1. Practice “I don’t know.” The first practice is simple, yet elegant, and it was suggested to me by Coach Bev Jones (here).  When you are asked a question to which you don’t know the answer, simply say, “I don’t know.”   That’s it.  By doing this, you immediately become aware that you are in stage 2, and you sidestep the difficulty of denial with the very speech act of saying, “I don’t know.”  If said with a peaceful sense of detachment and calm, “I don’t know” makes it OK that you don’t know and leaves you in a place where expertise mission creep does not take place unless you consciously choose to increase the boundaries. Tip for improving: To help enforce the practice at first, give yourself a daily quota of 3 or 5 or 10 times of saying “I don’t know” during the day.  At first, this may be hard to do, but as you practice, it will be easier and easier to come to grips with not knowing.  
  2. Practice “I am curious.”  Of course, saying “I don’t know” and leaving it at that is not appropriate in all circumstances.  There are times when we don’t know something and we choose to learn it.  The key word is “choose.”  When faced with something we consciously don’t know, we can choose to learn it or not, and the trick when we would like to know something is to keep ourselves out of self-judgment and to get ourselves to take action to learn the thing we don’t know.  A practice that can help in these circumstances is to say, “I am curious.”  That’s it. Saying “I am curious” is powerful because it creates the intention of learning the thing, yet it does so without invoking the judgment, “I should have known” or “I am stupid for not having known.”   Tip for improving: To help enforce the habit of saying “I am curious,” self-observe the frequency with which you say the phrase day by day for two weeks.  A large number is not “good” and a small number is not “bad.”  The idea is not to give yourself a grade or to judge yourself; it is simply to help you become more aware of how often you are consciously curious.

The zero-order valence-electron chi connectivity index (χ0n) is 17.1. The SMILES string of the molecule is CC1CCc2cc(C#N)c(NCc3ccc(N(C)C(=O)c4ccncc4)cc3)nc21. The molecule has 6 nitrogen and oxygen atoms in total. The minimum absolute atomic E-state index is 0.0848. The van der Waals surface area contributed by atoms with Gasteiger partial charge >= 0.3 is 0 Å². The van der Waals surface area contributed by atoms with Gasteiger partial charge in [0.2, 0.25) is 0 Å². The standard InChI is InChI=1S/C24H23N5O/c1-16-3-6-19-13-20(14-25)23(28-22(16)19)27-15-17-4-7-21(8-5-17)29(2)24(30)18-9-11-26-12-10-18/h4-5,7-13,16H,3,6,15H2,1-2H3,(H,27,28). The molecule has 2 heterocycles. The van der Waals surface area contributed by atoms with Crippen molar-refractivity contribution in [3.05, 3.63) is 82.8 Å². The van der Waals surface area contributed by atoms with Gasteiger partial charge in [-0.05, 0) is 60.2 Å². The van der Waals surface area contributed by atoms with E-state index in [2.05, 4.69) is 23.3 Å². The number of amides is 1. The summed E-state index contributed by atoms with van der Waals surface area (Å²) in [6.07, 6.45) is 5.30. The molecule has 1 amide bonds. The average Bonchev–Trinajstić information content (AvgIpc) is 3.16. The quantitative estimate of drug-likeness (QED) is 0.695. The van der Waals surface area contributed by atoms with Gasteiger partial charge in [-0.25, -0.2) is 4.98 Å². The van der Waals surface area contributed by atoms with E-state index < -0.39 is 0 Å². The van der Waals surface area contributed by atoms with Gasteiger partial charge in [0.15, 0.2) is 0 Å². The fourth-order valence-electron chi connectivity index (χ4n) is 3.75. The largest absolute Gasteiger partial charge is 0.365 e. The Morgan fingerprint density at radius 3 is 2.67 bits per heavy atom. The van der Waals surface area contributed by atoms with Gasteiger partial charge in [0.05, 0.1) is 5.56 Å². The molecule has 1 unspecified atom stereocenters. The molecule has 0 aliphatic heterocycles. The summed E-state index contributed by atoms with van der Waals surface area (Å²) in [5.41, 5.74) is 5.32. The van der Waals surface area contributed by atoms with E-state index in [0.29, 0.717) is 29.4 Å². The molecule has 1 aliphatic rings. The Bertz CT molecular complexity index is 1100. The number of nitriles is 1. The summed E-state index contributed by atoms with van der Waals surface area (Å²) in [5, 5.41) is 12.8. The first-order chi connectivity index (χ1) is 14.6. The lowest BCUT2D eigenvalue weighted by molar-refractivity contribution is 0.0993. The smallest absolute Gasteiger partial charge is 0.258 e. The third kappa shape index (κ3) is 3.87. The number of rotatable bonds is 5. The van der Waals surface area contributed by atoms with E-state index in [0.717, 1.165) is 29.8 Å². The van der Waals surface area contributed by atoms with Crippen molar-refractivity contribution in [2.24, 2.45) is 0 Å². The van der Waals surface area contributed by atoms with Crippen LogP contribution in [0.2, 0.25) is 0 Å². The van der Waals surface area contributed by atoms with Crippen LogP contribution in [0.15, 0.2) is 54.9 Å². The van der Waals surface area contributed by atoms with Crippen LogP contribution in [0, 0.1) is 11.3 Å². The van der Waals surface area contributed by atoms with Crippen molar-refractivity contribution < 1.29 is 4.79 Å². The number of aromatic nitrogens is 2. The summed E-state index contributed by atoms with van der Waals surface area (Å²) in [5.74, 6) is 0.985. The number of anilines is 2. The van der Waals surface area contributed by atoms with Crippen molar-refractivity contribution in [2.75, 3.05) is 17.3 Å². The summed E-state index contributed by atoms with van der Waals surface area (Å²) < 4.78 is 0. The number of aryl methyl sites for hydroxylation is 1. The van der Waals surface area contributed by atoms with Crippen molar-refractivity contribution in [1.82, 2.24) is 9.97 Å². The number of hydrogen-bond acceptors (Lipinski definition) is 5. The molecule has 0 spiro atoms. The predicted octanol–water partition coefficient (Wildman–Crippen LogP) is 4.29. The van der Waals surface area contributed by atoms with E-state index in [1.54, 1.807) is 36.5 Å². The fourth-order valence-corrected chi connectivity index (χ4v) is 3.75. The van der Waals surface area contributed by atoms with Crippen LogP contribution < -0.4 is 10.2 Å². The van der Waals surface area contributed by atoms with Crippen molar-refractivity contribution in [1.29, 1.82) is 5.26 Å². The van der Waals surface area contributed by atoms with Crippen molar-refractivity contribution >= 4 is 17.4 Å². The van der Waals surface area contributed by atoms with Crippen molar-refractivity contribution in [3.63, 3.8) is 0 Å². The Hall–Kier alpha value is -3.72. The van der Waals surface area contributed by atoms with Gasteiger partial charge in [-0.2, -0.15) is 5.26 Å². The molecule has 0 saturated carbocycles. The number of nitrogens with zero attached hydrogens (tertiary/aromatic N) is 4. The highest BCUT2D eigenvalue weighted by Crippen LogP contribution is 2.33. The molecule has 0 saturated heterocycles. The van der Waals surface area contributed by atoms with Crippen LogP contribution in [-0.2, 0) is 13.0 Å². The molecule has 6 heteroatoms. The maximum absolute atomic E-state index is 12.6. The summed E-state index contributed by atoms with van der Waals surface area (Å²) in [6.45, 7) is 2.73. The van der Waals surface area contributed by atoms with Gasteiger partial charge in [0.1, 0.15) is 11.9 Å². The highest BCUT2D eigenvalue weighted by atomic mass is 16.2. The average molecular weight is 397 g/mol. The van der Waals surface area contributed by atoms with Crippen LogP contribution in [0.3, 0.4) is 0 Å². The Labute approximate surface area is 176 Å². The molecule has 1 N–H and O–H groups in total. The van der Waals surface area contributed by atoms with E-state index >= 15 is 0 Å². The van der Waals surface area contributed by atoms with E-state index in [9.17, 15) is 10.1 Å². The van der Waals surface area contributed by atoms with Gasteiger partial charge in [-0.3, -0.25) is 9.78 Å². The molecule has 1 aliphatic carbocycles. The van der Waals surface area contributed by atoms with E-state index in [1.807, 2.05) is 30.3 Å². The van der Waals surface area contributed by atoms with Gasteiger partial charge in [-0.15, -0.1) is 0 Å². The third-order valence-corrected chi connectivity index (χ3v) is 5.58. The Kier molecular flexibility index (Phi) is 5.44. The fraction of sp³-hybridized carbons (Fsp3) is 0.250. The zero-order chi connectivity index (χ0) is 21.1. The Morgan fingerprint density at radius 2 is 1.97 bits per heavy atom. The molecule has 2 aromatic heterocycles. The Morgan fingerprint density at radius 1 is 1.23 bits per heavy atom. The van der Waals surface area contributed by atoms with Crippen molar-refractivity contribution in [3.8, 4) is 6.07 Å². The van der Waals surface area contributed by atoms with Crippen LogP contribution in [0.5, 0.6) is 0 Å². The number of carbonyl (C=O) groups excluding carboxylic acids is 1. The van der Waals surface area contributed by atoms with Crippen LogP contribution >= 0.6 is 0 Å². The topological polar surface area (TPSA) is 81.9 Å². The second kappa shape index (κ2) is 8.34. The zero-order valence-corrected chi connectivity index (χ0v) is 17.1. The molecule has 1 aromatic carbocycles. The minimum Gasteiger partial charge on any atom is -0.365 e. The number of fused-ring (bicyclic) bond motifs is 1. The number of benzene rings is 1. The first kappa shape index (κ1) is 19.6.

Practicing these two practices together can be a powerful way to tame expertise mission creep and keep on learning.

The Beauty of Not Knowing

We live in an age that values expertise, yet expertise often brings with it certain side effects around not knowing and learning.  This post has discussed certain aspects of the logic of the story of expertise and considered two practices that can help short circuit some of the deleterious consequences of that logic.  The practices are straightforward and they can help bring more peace and learning to life.  They also can be a gateway to increased vulnerability and wholeheartedness (here) in ways that can also be beneficial. The practices are easy to try, and not difficult to sustain. Why not give them a whirl and see what they can do for you?

This blog post has been featured on the Huffington Post here.